As part of the DSI4EU project, the University of Applied Sciences and Arts of Southern Switzerland (SUPSI) and WeMake, a creative community in Milan, have developed the Digital Social Innovation Toolkit. In this blog, Serena Cangiano, FabLab manager and researcher at SUPSI, describes the purpose and usage of the toolkit.
The Digital Social Innovation toolkit is the result of an experimental programme that, from April 2016 to May 2017, involved makers, researchers, practitioners in workshops, talks and online meetups, in which participants worked to understand how open hardware and maker projects with a social purpose scale.
During the programme we explored several challenges such as:
How to support the sustainable scalability of projects that are initiated by groups of citizens, makers and associations and therefore rarely follow established organisational models?
What kind of approaches can facilitate growth, where the concept of scaling does not correspond merely to financial sustainability or business opportunities?
These questions inspired the release of the Digital Social Innovation Toolkit, a collection of case studies, tools, and curated resources to help digital social innovations from within the maker movement scale.
The toolkit is based on the contribution of the people who participated to the DSI4EU programme carried out by myself and Zoe Romano, founder and craftivist at WeMake.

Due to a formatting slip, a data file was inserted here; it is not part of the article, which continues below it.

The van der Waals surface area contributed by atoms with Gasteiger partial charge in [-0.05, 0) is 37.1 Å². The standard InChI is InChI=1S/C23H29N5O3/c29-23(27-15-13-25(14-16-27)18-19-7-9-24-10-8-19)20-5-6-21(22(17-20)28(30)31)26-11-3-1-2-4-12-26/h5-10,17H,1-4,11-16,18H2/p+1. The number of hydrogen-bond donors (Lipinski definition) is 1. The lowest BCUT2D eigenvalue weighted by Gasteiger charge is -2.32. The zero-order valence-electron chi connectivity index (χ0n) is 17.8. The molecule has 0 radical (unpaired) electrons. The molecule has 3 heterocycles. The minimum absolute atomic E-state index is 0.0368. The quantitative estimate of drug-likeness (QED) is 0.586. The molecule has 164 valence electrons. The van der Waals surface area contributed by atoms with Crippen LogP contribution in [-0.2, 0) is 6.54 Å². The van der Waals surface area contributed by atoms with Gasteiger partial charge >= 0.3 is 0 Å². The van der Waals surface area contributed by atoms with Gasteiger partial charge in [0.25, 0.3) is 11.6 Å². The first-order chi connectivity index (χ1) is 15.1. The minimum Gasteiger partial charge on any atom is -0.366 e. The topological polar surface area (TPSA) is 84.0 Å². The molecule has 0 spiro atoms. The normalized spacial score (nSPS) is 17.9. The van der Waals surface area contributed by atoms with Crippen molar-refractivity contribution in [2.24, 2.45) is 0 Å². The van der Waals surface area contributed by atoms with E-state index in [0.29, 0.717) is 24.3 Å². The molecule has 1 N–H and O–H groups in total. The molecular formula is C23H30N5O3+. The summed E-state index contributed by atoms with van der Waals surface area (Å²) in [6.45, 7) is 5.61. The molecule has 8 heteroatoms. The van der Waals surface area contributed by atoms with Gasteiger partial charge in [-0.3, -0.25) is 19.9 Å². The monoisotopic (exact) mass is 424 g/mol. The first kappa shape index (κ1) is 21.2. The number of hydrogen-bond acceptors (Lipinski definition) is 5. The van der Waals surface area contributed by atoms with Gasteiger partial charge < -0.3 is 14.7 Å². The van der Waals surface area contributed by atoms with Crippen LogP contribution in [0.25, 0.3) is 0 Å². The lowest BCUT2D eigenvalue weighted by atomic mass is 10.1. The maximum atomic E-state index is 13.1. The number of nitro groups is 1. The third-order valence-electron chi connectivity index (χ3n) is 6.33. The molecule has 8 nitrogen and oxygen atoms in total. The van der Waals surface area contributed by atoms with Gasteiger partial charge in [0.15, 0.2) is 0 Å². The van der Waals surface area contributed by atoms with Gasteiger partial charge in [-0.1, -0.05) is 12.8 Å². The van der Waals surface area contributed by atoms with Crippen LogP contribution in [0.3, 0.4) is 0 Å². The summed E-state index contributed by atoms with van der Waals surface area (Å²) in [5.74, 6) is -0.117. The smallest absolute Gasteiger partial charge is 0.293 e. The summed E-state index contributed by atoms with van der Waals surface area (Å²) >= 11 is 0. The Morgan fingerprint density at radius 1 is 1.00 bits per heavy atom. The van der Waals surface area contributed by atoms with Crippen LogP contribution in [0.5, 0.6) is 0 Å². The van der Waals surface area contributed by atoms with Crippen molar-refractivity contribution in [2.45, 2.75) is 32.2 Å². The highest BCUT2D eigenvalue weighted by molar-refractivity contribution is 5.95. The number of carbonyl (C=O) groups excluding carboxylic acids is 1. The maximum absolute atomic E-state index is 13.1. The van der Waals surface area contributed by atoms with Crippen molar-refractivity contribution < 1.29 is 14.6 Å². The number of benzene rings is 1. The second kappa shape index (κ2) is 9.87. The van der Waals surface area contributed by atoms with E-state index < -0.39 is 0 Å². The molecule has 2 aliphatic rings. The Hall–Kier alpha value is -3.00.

It opens with a brief essay that describes the programme undertaken. A second section presents the main tool, the DSI Scale, which attempts to bring a bottom-up perspective to the challenge of measuring and designing for scale by considering values such as knowledge-sharing and technological openness.
The third provides a selection of resources to introduce innovators to key subjects and skills to plan for growth within the current social innovation ecosystem. The fourth consists of interviews with four women who are developing projects in the fields of open hardware, making and technological education, in which they share knowledge, best practices and problem solving tactics.
Finally, the toolkit contains a short kit to allow anyone to become a “DSI ambassador” in 10 steps.
Where possible we have sought to make sure the toolkit builds on and shares best practice.
Throughout the toolkit we feature stories and resources from other people’s initiatives, research, toolkits and projects.
The toolkit is addressed mainly to makers involved in open hardware projects who can:
1. Share their perspective on scalability by using the DSI Scale tool, a conceptual scale that helps to self-assess DSI strategies considering indicators such as the level of openness or the community engagement.
Six case studies, associated with the DSI Scale indicators, help to demonstrate how to define successful strategies for a sustainable growth.
2. Explore different resources related to subjects that span from social media mapping and the creation of business models that promote openness as a key advantage for scaling, to the use of collaborative approaches to facilitate the integration of diverse groups of people.
The toolkit has been designed based on open principles and we hope that it will be expanded upon online in ongoing research work looking at how to support the growth of Digital Social Innovation in Europe. You can contribute to this work by suggesting new DSI Scales and tools via the web version of the toolkit at dsi4eu.github.io/toolkit.